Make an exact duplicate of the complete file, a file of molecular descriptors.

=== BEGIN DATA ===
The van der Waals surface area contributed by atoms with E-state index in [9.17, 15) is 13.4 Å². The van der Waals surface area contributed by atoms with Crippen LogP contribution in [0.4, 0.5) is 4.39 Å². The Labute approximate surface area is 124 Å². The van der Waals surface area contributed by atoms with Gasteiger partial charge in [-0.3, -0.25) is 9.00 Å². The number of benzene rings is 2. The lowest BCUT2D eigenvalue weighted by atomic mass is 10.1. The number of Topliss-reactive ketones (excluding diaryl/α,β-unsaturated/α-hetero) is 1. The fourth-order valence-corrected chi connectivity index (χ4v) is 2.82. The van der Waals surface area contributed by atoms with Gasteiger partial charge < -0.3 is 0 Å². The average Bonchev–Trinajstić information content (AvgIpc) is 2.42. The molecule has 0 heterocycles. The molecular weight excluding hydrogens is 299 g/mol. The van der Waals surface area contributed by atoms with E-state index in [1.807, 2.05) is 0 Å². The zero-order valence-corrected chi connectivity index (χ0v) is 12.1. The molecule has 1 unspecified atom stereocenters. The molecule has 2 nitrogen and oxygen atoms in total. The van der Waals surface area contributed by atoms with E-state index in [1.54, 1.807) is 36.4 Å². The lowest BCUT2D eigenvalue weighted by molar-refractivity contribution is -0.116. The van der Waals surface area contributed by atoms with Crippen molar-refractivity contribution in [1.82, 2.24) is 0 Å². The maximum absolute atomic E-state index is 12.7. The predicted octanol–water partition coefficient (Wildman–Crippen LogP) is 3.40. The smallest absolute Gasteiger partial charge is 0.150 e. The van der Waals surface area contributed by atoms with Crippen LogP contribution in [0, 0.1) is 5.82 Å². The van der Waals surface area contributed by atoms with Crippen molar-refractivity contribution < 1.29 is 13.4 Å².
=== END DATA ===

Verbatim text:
The van der Waals surface area contributed by atoms with E-state index in [9.17, 15) is 13.4 Å². The van der Waals surface area contributed by atoms with Crippen LogP contribution in [0.4, 0.5) is 4.39 Å². The Labute approximate surface area is 124 Å². The van der Waals surface area contributed by atoms with Gasteiger partial charge in [-0.3, -0.25) is 9.00 Å². The number of benzene rings is 2. The lowest BCUT2D eigenvalue weighted by atomic mass is 10.1. The number of Topliss-reactive ketones (excluding diaryl/α,β-unsaturated/α-hetero) is 1. The fourth-order valence-corrected chi connectivity index (χ4v) is 2.82. The van der Waals surface area contributed by atoms with Gasteiger partial charge < -0.3 is 0 Å². The average Bonchev–Trinajstić information content (AvgIpc) is 2.42. The molecule has 0 heterocycles. The molecular weight excluding hydrogens is 299 g/mol. The van der Waals surface area contributed by atoms with E-state index in [1.807, 2.05) is 0 Å². The zero-order valence-corrected chi connectivity index (χ0v) is 12.1. The molecule has 1 unspecified atom stereocenters. The molecule has 2 nitrogen and oxygen atoms in total. The van der Waals surface area contributed by atoms with E-state index in [1.54, 1.807) is 36.4 Å². The lowest BCUT2D eigenvalue weighted by molar-refractivity contribution is -0.116. The van der Waals surface area contributed by atoms with Crippen molar-refractivity contribution in [1.82, 2.24) is 0 Å². The maximum absolute atomic E-state index is 12.7. The predicted octanol–water partition coefficient (Wildman–Crippen LogP) is 3.40. The smallest absolute Gasteiger partial charge is 0.150 e. The van der Waals surface area contributed by atoms with Crippen LogP contribution in [0, 0.1) is 5.82 Å². The van der Waals surface area contributed by atoms with Crippen molar-refractivity contribution < 1.29 is 13.4 Å².